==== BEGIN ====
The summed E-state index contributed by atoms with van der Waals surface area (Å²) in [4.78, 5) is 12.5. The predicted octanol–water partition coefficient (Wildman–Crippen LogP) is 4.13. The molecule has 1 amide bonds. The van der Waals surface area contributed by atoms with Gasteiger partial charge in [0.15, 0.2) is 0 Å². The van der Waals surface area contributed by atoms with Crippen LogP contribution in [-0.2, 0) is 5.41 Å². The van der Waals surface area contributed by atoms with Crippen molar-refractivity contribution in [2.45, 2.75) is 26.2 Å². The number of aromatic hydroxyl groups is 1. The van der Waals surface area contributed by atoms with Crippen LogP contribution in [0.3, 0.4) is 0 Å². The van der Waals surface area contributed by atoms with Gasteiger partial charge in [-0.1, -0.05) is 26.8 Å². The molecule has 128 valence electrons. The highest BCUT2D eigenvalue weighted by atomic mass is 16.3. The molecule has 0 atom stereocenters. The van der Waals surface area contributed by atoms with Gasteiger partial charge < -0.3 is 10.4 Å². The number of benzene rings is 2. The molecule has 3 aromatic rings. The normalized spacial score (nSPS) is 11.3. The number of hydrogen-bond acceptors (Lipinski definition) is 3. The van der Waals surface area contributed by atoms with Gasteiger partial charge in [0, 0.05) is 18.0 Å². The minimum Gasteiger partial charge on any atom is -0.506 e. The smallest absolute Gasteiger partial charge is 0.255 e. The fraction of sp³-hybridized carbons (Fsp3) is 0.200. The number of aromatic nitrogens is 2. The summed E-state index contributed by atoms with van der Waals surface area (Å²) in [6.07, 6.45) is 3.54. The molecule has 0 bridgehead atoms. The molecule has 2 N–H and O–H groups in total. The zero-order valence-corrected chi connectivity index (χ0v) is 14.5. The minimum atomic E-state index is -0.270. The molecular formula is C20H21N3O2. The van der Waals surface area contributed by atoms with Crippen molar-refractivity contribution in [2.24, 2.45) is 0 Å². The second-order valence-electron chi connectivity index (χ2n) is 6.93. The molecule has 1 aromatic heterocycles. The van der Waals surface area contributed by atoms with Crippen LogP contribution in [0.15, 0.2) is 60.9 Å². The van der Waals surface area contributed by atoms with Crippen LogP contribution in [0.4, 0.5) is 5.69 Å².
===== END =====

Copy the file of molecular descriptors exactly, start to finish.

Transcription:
The summed E-state index contributed by atoms with van der Waals surface area (Å²) in [4.78, 5) is 12.5. The predicted octanol–water partition coefficient (Wildman–Crippen LogP) is 4.13. The molecule has 1 amide bonds. The van der Waals surface area contributed by atoms with Gasteiger partial charge in [0.15, 0.2) is 0 Å². The van der Waals surface area contributed by atoms with Crippen LogP contribution in [-0.2, 0) is 5.41 Å². The van der Waals surface area contributed by atoms with Crippen molar-refractivity contribution in [2.45, 2.75) is 26.2 Å². The number of aromatic hydroxyl groups is 1. The van der Waals surface area contributed by atoms with Crippen LogP contribution in [0.3, 0.4) is 0 Å². The van der Waals surface area contributed by atoms with Gasteiger partial charge in [-0.1, -0.05) is 26.8 Å². The molecule has 128 valence electrons. The highest BCUT2D eigenvalue weighted by atomic mass is 16.3. The molecule has 0 atom stereocenters. The van der Waals surface area contributed by atoms with Gasteiger partial charge < -0.3 is 10.4 Å². The number of benzene rings is 2. The molecule has 3 aromatic rings. The normalized spacial score (nSPS) is 11.3. The number of hydrogen-bond acceptors (Lipinski definition) is 3. The van der Waals surface area contributed by atoms with Gasteiger partial charge in [0, 0.05) is 18.0 Å². The minimum Gasteiger partial charge on any atom is -0.506 e. The smallest absolute Gasteiger partial charge is 0.255 e. The fraction of sp³-hybridized carbons (Fsp3) is 0.200. The number of aromatic nitrogens is 2. The summed E-state index contributed by atoms with van der Waals surface area (Å²) in [6.07, 6.45) is 3.54. The molecule has 0 bridgehead atoms. The molecule has 2 N–H and O–H groups in total. The zero-order valence-corrected chi connectivity index (χ0v) is 14.5. The minimum atomic E-state index is -0.270. The molecular formula is C20H21N3O2. The van der Waals surface area contributed by atoms with Crippen molar-refractivity contribution in [2.24, 2.45) is 0 Å². The second-order valence-electron chi connectivity index (χ2n) is 6.93. The molecule has 1 aromatic heterocycles. The van der Waals surface area contributed by atoms with Crippen LogP contribution in [0.15, 0.2) is 60.9 Å². The van der Waals surface area contributed by atoms with Crippen LogP contribution in [0.4, 0.5) is 5.69 Å².